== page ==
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Study: Pandemic rumors may have killed hundreds of people
Pandemic rumors and information overload make separating fact from fancy difficult, putting people's health and lives at risk.
- An "infodemic" describes a dangerous time when an overload of information makes evaluating that information difficult.
- A new study found that pandemic rumors and conspiracies lead to people mistrusting governments and health agencies, leading to hundreds of avoidable deaths.
- Experts recommend that health agencies track misinformation, while individuals take steps to protect themselves from the infodemic.
The reason sanitizer kills novel coronavirus is that it contains north of 60 percent ethyl alcohol. To kill any viral invaders swarming your body, you need to drink enough alcohol to sterilize your system. According to research by Dr. John Lee Hooker, it only takes one bourbon, one scotch, and one beer to begin feeling the salutary effects.
That is, of course, utter bunkum. Dr. Hooker's field of study was the blues, not epidemiology, and a blood alcohol concentration of 0.40 percent can be fatal, a level well below antiseptic action. In fact, according to the World Health Organization (WHO), excessive alcohol consumption during the pandemic increases your risk as it can compromise your immune system.
But those facts didn't stop similar pandemic rumors from assailing social media and offline social networks. Other rumored "remedies" espoused ingesting bleach, garlic, and hot peppers or exposing the body to extreme temperatures. Such cures can have dire consequences: None of them kill the coronavirus, some are actively harmful to a person's health, and even the benign ones can provide a false sense of protection.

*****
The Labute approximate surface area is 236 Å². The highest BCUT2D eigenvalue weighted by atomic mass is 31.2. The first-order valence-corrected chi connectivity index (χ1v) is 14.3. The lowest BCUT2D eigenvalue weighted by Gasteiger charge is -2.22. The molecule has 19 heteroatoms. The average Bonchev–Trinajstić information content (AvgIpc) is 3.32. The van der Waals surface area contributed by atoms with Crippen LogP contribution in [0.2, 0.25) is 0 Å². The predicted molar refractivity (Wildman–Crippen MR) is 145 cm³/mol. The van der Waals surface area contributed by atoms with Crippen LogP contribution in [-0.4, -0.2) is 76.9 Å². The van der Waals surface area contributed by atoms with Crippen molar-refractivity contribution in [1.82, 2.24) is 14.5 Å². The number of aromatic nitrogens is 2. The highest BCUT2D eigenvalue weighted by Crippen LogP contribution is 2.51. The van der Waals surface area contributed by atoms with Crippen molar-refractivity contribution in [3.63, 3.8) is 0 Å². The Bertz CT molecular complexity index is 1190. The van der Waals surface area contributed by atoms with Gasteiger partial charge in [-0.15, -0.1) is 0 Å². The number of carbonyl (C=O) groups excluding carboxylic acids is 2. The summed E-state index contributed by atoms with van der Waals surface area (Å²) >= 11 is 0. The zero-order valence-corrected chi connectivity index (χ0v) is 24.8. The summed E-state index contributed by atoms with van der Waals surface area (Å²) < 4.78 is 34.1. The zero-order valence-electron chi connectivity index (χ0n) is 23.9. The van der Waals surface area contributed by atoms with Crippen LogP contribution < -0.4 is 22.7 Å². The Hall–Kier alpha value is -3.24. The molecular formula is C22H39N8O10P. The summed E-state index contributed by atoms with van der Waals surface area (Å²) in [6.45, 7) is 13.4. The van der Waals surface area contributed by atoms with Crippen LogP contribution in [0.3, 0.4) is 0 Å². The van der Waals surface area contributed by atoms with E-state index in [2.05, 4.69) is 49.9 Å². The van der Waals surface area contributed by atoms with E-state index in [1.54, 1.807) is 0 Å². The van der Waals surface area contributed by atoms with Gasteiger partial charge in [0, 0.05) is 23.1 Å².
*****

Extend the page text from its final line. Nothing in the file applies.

These pandemic rumors, and many more, are the dark side of the "infodemic," which the WHO defines as "an over-abundance of information—some accurate and some not—that makes it hard for people to find trustworthy sources and reliable guidance when they need it."
Recently, an international team of researchers sought to determine the impact of this "infodemic" on public health. They combed the internet for COVID-19-related rumors, stigma, and conspiracy theories, and their findings suggest that hundreds of people have needlessly died as a result of the misinformation found online.
The dark side of the information age
A South Korean church became a viral hotspot after church officials sprayed a salt water "cure" in congregants mouths, without disinfecting the nozzle between uses.
On December 31, 2019, the researchers began chronicling COVID-19-related posts circulating the internet. They examined agency websites, online newspapers, and social media platforms such as Facebook and Twitter, extracting reports until April 5, 2020. They then compiled and analyzed their data.
In total, the researchers discovered more than 2,300 reports of COVID-19-related reports. These reports were mostly classified as rumors (89 percent) followed by conspiracy theories (7.8 percent) and stigmas (3.5 percent). They came in 25 languages and from 87 countries. However, most of the false and hate-filled news spread from five countries: China, India, Spain, Brazil, and the U.S.
Of their accumulated reports, 2,276 had text ratings available, and these show the vast disparity between the dark and illuminating sides of the infodemic. False claims consisted of 82 percent of text-rated reports, while misleading and unproven claims took 8 and 1 percent, respectively. Correct claims made up a paltry 9 percent.
Their finders were published in The American Journal of Tropical Medicine and Hygiene.
"Rumors, stigma, and conspiracy theories have the potential to decrease community trust in governments and international health agencies. Rumors can mask themselves as credible infection prevention and control strategies and have potentially serious implications if prioritized over evidence-based guidelines," the researchers write in the study.
In their discussion, the researchers point to a telling anecdote from Iran. There, a rumor spread that ingesting methanol—non-drinkable alcohol that is even poisonous when absorbed through the skin—would disinfect the body of novel coronavirus. After the rumor gained purchase in the milieu, the country saw a 10-fold increase in alcohol poisonings. Close to 800 people died, thousands were hospitalized, and as many as 60 developed blindness. Other countries, including Turkey, Qatar, and India, have witnessed a similar, if less severe, trend.